How to make a DIY Balinese-inspired Carved Entryway Console Table with step-by-step plans and a beautiful video!
*This post is in partnership with Inventables.
The entryway is the first impression of a home which is why I wanted a truly show-stopping piece of furniture for our space. For over a year now, I’ve been on the hunt for the perfect console table, but haven’t been able to find anything that really inspired me. I’ve long admired the intricacy and craftsmanship of Balinese carved wood furniture and though I briefly entertained the idea of creating a DIY version, I knew that hand-carving such a large project would take ages and I have neither the tools nor the expertise required.
Enter the Inventables X-Carve Pro.
I’d like to introduce you to the newest addition to The Woodhouse Workshop. With its oversized 4-foot wide workspace, this machine has made all of my carved wood furniture dreams come true.
Feast your eyes.
She’s a beaut, Clark! With the X-Carve Pro, I was able to make this DIY carved console table in one weekend! Imagine if I were building furniture to sell – my productivity level would be through the roof! I designed this console table so that it comes together easily, using regular off-the-shelf dimensional lumber and simple joinery. You can download the step-by-step PDF plans below if you’d like to build this console table for your home. And if you happen to have a CNC machine, you can download my .svg design file as well.
DIY Carved Entryway Console Table
Let’s take a closer look at the new X-Carve Pro from Inventables.
This CNC machine comes in two sizes: 4 ft. x 4 ft. and 4 ft. x 2 ft. which allows you to make bigger projects faster. I’m most excited about the extra wide workable area – no need to cut down full sheets of plywood! Inventables also introduced a new tiling feature in Easel Pro (their web-based design software) that allows you to carve projects larger than the machine footprint, so you can carve materials up to 4-feet wide and infinite feet long for maximum productivity. You can design oversized projects using this new tiling feature, which tells the X-Carve Pro to carve section by section without having to reconfigure the setup each time.
Now I’m dreaming up all kinds of fun projects to make and sell since I can set it and forget it. Could this be the beginning of The House of Wood Manufacturing? 😉 Christmas is right around the corner – maybe this year will be the year of homemade gifts… I have so many ideas brewing!
Another thing that impressed the bejeezus out of me was the speed of the machine. I tweaked the default cut settings in Easel Pro, pushing the X-Carve Pro to work harder and faster and it didn’t even break a sweat. With such a solid gantry, I didn’t worry that the increased speed would compromise the carve. This thing is a beast in the workshop!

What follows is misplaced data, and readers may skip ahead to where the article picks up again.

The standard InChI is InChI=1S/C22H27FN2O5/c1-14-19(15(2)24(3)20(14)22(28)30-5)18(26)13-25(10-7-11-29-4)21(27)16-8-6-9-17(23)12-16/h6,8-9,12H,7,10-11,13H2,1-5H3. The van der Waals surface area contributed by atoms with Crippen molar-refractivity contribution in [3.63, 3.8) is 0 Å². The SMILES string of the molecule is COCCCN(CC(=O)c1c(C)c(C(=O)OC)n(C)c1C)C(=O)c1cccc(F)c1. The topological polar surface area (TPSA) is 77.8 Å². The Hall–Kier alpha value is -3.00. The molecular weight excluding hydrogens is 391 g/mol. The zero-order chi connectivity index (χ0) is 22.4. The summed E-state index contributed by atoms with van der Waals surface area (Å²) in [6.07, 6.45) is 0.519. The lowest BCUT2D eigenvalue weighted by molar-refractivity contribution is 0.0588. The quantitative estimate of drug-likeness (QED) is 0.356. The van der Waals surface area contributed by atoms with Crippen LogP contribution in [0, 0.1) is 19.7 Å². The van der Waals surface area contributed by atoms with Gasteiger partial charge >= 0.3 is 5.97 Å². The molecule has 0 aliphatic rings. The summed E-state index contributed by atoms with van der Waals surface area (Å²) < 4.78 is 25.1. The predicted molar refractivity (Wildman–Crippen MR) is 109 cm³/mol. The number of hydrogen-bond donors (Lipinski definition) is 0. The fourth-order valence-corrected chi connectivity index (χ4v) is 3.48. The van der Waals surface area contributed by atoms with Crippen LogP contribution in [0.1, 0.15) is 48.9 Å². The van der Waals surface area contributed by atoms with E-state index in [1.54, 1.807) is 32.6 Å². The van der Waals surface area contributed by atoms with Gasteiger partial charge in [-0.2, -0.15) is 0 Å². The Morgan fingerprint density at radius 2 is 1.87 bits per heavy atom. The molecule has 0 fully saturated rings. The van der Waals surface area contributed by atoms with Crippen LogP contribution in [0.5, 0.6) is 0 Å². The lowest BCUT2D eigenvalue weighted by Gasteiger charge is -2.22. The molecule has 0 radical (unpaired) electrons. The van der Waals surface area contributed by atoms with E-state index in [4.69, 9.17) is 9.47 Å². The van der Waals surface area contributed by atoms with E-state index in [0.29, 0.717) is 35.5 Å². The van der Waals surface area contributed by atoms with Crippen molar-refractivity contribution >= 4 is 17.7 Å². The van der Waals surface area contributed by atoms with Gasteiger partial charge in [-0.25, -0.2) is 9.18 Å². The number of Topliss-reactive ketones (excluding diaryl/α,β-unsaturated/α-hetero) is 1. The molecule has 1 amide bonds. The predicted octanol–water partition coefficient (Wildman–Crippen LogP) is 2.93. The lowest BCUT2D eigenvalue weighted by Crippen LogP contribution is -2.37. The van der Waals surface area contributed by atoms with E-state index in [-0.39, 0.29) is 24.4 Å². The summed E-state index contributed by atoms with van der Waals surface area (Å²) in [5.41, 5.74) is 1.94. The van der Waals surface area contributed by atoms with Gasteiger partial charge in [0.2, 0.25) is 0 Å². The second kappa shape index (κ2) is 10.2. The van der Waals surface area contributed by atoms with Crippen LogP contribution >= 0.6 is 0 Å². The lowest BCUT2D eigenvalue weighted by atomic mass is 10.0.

Also, I was surprised to discover that the X-Carve Pro is a lot quieter than my baby X-Carve! I’m guessing the enclosed air-cooled spindle is to thank for this. And unlike my baby X-Carve, the spindle turns on and off in conjunction with the software program. Once the carve is complete, the spindle returns to the home position and turns off on its own. Love that!
Even with my more aggressive cut settings, the machine delivered accurate and precise carvings with ease. I actually inverted my design because I wanted it to be raised up so that the background receded. The negative space in the pattern is what is removed, so that the flowers would pop out. This is more time-consuming than simply carving the pattern into the wood, but I love the overall effect it has. I think it makes the table look more hand-carved and artisan-crafted, which is exactly the vibe I was going for.
If you’re in the market for a CNC machine, allow me to offer you one last consideration: Inventables has stellar customer support. From initial assembly to the finished design, a knowledgeable, friendly Inventables genius (Hi, John!) is just a phone call or email away. And as someone with limited CNC experience, I found it incredibly comforting to have an expert’s guidance along the way.
They were even able to cut my carve time from 18 hours down to about 7 hours by suggesting I use the Two-Stage Carving feature, which would allow me to use two different bits on the same project. I used a larger-diameter bit to “rough-in” the big areas before following up with a smaller bit to clean up the details. Here’s a helpful tutorial on Two-Stage Carves. This project consists of 3 separate carves: the main carve which is the front apron and the two curved ‘wings.’ The front apron took almost 5 hours to carve while each wing took about an hour.
I’m thrilled with how my DIY carved console table turned out! What do you think? I’d still be hand-carving this thing straight into 2021, but thanks to the X-Carve Pro, I’m not. 🙂 Thanks for stopping by – be sure to download the plans and design files above and watch our YouTube video!